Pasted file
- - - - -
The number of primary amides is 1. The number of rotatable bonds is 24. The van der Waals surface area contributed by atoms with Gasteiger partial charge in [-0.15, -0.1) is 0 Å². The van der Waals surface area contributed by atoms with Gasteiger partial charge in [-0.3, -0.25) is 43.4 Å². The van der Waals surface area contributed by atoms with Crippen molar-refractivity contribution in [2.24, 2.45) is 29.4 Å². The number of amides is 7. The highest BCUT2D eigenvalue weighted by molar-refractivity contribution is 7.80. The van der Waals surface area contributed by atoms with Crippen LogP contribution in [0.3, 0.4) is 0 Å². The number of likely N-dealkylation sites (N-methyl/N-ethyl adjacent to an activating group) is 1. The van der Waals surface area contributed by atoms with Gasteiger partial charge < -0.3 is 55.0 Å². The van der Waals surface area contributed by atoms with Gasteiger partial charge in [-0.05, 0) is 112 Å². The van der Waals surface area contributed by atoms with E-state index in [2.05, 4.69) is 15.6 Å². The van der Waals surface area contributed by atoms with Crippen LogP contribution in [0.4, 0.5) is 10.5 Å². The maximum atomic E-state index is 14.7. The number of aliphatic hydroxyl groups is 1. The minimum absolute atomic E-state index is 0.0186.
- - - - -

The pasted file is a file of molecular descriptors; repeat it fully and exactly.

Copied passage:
The number of primary amides is 1. The number of rotatable bonds is 24. The van der Waals surface area contributed by atoms with Gasteiger partial charge in [-0.15, -0.1) is 0 Å². The van der Waals surface area contributed by atoms with Gasteiger partial charge in [-0.3, -0.25) is 43.4 Å². The van der Waals surface area contributed by atoms with Crippen molar-refractivity contribution in [2.24, 2.45) is 29.4 Å². The number of amides is 7. The highest BCUT2D eigenvalue weighted by molar-refractivity contribution is 7.80. The van der Waals surface area contributed by atoms with Crippen LogP contribution in [0.3, 0.4) is 0 Å². The number of likely N-dealkylation sites (N-methyl/N-ethyl adjacent to an activating group) is 1. The van der Waals surface area contributed by atoms with Gasteiger partial charge < -0.3 is 55.0 Å². The van der Waals surface area contributed by atoms with Gasteiger partial charge in [-0.05, 0) is 112 Å². The van der Waals surface area contributed by atoms with E-state index in [2.05, 4.69) is 15.6 Å². The van der Waals surface area contributed by atoms with Crippen LogP contribution in [0.4, 0.5) is 10.5 Å². The maximum atomic E-state index is 14.7. The number of aliphatic hydroxyl groups is 1. The minimum absolute atomic E-state index is 0.0186.